President-elect Donald Trump has been firm and consistent from the campaign trail up to now - where he is merely two weeks away from being proclaimed the 45th President of the U.S. - in emphasizing his priority to create and keep jobs in the country for Americans. He has in fact committed to making this goal his single, biggest agenda in his first 100 days in office.
Relevant to such goal, Trump has also vowed to stop labor practices and measures that are detrimental to U.S. citizens. This includes preventing companies from abusing the visa process for foreign workers in a way that undermines the labor market and negatively affects American workers. A close Republican lawmaker-ally of Trump seems poised to help achieve the incoming President's goal of prioritizing jobs for Americans by reintroducing a bill meant to tighten rules on H-1B visas.
Prominent Republican legislator Rep. Darrell Issa, a fierce supporter of Trump, said that his bill is designed to "stop the outsourcing of American jobs" and ensure that laws are not "abused" to allow companies to outsource and hire cheap foreign labor.
As a form of disincentive for companies, Issa's proposed legislation would increase required salaries for positions granted under the H-1B scheme that replace American workers from $60,000 to $100,000 per year. The bill plans to also do away with an exemption for candidates who hold master's degrees.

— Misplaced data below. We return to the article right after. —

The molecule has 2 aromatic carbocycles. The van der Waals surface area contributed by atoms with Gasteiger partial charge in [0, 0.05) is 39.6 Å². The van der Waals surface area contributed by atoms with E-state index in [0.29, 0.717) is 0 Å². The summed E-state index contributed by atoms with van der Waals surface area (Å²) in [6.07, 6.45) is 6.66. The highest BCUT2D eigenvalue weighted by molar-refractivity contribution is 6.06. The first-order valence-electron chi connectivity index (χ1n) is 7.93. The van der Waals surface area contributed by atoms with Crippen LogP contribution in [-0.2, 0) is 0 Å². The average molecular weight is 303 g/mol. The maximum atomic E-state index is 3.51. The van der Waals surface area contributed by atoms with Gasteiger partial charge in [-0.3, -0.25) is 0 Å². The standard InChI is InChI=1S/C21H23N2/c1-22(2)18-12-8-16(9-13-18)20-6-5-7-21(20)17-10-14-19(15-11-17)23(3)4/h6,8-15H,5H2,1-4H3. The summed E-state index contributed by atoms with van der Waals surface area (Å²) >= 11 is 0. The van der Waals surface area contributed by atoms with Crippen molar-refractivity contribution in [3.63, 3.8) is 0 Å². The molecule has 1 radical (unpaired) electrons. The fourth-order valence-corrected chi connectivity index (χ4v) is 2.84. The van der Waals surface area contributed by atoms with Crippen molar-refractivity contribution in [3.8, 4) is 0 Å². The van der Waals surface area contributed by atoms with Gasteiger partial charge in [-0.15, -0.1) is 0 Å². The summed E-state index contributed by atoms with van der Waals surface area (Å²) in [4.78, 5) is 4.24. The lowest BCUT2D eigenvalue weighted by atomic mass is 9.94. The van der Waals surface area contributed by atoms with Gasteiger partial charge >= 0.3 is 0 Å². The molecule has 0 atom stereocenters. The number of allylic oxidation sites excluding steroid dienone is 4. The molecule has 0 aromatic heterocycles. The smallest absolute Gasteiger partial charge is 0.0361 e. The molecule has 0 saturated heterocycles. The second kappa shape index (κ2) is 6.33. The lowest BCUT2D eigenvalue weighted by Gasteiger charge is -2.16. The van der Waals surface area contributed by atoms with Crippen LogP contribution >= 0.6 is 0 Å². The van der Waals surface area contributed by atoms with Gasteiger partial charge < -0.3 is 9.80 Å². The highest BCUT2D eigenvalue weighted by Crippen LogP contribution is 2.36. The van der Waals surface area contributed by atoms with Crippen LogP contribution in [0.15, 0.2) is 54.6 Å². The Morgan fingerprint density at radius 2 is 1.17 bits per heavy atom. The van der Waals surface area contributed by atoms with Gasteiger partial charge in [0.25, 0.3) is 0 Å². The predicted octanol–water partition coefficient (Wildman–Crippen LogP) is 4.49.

The U.S. issues H-1B visas as temporary work visas to foreigners for such fields as Information Technology. In 2015, the country issued 85,000 H-1B visas, 64% of which went to Indians, and 84% of which were intended for technology-related jobs.
In an early December rally in Louisiana last year, Trump told the crowd of stories and sentiments shared to him by American workers during the campaign. Those workers were laid off by their companies, but before they could go, they were forced by their bosses to train foreign hires brought in to replace them.
It was not just a case of adding insult to injury, but of flagrant abuse. Trump strongly condemned such practice, describing it as demeaning for American workers. He then vowed that under his watch, he will never allow such abuses to happen again.